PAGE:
Food as Medicine is No Longer a Fringe Idea

Dr. Daniel Nadeau gives Allison Scott a few tips on getting kids to eat healthy, at Ralph's Supermarket in Huntington Beach. (David Gorn/KQED)

Several times a month, you can find a doctor in the aisles of Ralph’s market in Huntington Beach, wearing a white coat and helping people learn about food. On one recent day, this doctor was Daniel Nadeau, wandering the cereal aisle with Allison Scott, offering ideas on how to feed kids who studiously avoid anything that tastes healthy.

“Have you thought about trying smoothies in the morning?” he asks her. “The frozen blueberries and raspberries are a little cheaper, and berries are really good for the brain.”

Scott knows about smoothies, actually. She's been cooking a plant-based diet for her family for about nine months, a decision prompted by her husband being diagnosed with systemic inflammation. Scott cooks a couple of hours a day to prepare meals from whole foods. So when she saw a doctor in Ralph's, Scott says, she was delighted to find someone talking about the very thing that has been consuming her life: food as medicine.

Nadeau is program director of the nearby Mary and Dick Allen Diabetes Center, part of the St. Joseph Hoag Health alliance. The Center's Shop with Your Doc program sends doctors to the grocery store to meet with any patients who sign up for the service, plus any other shoppers who happen by with questions.

“In America, over 50 percent of our food is processed food,” Nadeau says. “And only 5 percent of our food is plant-based food. I think we should try to reverse that.”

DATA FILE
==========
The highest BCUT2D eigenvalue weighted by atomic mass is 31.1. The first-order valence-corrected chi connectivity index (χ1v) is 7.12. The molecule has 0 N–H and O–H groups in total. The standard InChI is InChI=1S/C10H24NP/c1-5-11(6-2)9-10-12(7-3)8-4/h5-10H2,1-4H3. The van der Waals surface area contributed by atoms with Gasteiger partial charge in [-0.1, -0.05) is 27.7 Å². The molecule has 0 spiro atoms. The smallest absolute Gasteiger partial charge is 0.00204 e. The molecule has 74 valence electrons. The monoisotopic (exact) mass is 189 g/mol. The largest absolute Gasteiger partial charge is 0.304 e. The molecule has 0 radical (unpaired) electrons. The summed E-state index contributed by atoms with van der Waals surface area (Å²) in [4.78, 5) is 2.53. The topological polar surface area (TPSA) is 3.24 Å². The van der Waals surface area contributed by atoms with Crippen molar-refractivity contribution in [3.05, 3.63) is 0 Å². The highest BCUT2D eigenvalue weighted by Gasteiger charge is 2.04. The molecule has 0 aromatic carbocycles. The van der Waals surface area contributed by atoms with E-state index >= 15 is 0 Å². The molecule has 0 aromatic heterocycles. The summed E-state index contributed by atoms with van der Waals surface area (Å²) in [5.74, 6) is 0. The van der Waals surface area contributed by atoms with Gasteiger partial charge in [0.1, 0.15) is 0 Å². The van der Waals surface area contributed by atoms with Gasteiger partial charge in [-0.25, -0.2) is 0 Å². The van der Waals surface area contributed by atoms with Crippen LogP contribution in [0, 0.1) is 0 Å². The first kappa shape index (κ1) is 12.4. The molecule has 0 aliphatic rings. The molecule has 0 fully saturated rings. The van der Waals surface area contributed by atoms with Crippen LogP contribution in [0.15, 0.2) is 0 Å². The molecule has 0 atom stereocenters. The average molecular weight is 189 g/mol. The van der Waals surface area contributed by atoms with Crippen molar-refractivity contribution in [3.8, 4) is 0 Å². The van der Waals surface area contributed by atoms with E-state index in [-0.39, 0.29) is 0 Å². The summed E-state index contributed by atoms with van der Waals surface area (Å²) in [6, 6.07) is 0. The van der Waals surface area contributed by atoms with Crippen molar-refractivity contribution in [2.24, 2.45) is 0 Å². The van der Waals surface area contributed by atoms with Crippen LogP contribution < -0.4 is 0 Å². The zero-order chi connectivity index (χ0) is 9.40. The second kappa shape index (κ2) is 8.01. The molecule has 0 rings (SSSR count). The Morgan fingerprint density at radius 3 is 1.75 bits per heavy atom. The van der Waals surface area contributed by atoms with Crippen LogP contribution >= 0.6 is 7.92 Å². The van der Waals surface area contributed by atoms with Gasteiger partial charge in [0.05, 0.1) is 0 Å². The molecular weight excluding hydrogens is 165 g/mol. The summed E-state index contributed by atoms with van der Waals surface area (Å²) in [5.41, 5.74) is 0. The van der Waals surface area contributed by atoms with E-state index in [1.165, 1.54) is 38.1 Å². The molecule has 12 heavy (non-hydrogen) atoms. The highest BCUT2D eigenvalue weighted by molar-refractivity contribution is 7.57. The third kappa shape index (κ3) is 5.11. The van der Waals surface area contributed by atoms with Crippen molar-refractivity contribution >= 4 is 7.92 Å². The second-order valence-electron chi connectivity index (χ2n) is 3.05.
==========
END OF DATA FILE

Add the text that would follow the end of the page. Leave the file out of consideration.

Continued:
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It can be hard work, as anyone who's tried to eat more vegetables or quit sugar knows. Part of the work is learning about nutrition and making time to cook, says Scott, who in the beginning ran all her menus past a nutritionist, and sometimes uses a service that delivers her a box of organic food and recipes to prepare it. And for her, another part is getting her two boys, 5 and 8, to make the same changes.

"I always make them try a bite of every single thing I make," she says. "The kids get so mad at me, still, even though they're starting to eat better."

A Small Revolution Brewing

Scott and Nadeau are part of a small revolution brewing across California. The food-as-medicine movement has been around for decades, but it's making new inroads as physicians and medical institutions make food a formal part of treatment, rather than relying solely on medications. By prescribing nutritional changes or launching programs such as Shop with Your Doc, they're trying to prevent, limit or even reverse disease by changing what patients eat.

“There’s no question people can take things a long way toward reversing diabetes, reversing hypertension, even preventing cancer by food choices,” Nadeau says.

Clients in a pilot program for pregnant women with diabetes choose from an array of fresh fruits and vegetables, at the Community Wellness Program Center at Zuckerberg San Francisco General Hospital.
A client in a pilot program for pregnant women with diabetes chooses from an array of fresh fruits and vegetables, with help from a volunteer, at the Community Wellness Program Center at Zuckerberg San Francisco General Hospital. (UCSF)

In the big picture, says Dr. Richard Afable, CEO and President of St. Joseph Hoag Health, medical institutions across the state are starting to make a philosophical switch to becoming a health organization, not just a health care organization.

That sentiment echoes the tenets of the Therapeutic Food Pantry program at Zuckerberg San Francisco General Hospital, which completed its pilot phase and is about to expand on an ongoing basis to five clinic sites throughout the city. The program will offer patients several bags of food prescribed for their condition, along with intensive training in how to cook it.